Tax Authority to return millions deducted from pensions

Israel Tax Authority  credit: Eyal Izhar

In the settlement of a class action, the Israel Tax Authority has admitted unlawfully taxing tax-exempt pension payments.

The Israel Tax Authority has admitted that it unlawfully collected tax from tax-exempt pension payments received by pensioners between 2012 and 2019, and it is now obliged to return the money to them. The illegally collected sums amount to tens of millions of shekels annually.

The Tax Authority's unlawful conduct was exposed in a lawsuit, and a request that the suit should be recognized as a class action, filed by Shabtai Shabtai, a retired person who receives a pension, through Adv. Adi Leibowitz. The claim stated that the Tax Authority unlawfully instructed entities making pension payments - employers, provident funds, and others - not to award the tax exemption for a qualifying pension to anyone who had not presented approval in advance from the tax inspector, despite the fact that there was no real justification for this requirement, and despite the fact that the law stated that tax should not be deducted at source from an exempt pension.

In a ruling giving court approval to a settlement in which the Tax Authority admitted having collected tax unlawfully, Central District Court judge Avi Gorman said, "Income determined by the legislator to be exempt from tax must not be taxed. The recognition of property rights makes it obligatory to terat exempt income carefully, and not set up obstacles to the exemption that are unnecessary and unjustified. Even a paternalistic concern to ensure that the taxpayer is aware of all his rights cannot justify taxation of exempt income."

The court made a NIS 100,000 award to the bringer of the class action, and awarded costs of NIS 1 million plus VAT to his counsel.

The claim concerned amendment 190 to the Income Tax Ordinance, which is mainly to do with expanding tax benefits given under section 9a of the ordinance when pension savings are withdrawn by taxpayers who have reached retirement age. In amendment 190, the legislator considerably enlarged the exemption given to a qualifying pension, with the aim of securing pensioners' rights in a reality in which life expectancy is rising and pension savings accumulated during a person's working life need to finance a longer period of retirement. As a result of the unjustified requirements imposed by the Tax Authority, however, a substantial portion of tax-exempt pensions, amounting to tens of millions of shekels, did not end up in the hands of the pensioners, but was instead paid to the Tax Authority as income tax.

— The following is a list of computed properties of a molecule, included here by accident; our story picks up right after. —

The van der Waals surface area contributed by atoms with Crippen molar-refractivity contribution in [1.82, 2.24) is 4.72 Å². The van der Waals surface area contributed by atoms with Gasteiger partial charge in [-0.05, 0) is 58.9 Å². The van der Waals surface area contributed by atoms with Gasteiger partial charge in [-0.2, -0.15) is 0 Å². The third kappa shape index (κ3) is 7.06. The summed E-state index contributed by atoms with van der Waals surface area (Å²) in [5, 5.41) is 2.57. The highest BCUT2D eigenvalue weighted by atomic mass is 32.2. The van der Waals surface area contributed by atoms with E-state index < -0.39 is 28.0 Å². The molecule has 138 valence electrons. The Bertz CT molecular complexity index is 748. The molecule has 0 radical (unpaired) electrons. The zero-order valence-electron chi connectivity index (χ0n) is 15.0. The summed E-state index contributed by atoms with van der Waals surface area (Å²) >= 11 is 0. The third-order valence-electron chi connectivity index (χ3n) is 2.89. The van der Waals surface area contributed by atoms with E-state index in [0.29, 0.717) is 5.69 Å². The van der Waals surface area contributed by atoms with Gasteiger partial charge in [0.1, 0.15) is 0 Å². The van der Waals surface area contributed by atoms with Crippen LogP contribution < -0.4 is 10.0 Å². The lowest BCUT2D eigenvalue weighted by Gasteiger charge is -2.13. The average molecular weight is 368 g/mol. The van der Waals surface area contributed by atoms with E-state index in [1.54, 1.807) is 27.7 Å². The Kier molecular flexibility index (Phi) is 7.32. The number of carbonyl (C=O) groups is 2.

Following the lawsuit, the Tax Authority changed its instructions and told all pension payers to give the exemption without the need for approval from the tax inspector, but on the basis of the pensioner's signature on a short declaration only. The Tax Authority thus accepted Shabtai Shabtai's claim.

According to the findings presented by the two sides, there are about 10,000 pensioners who, as a result of the Tax Authority's original instructions, had the tax-exempt element of their pensions taxed at source.

In the request for approval of the settlement presented by the Tax Authority and Shabtai Shabtai, the amount of the tax rebate due to pensioners for the two years preceding the filing of the lawsuit, 2016-2017, is NIS 45.9 million. The amount unlawfully collected in 2018-2019 is estimated at a further NIS 80 million.

Published by Globes, Israel business news - en.globes.co.il - on May 2, 2022.

© Copyright of Globes Publisher Itonut (1983) Ltd., 2022.

Israel Tax Authority  credit: Eyal Izhar
Israel Tax Authority credit: Eyal Izhar
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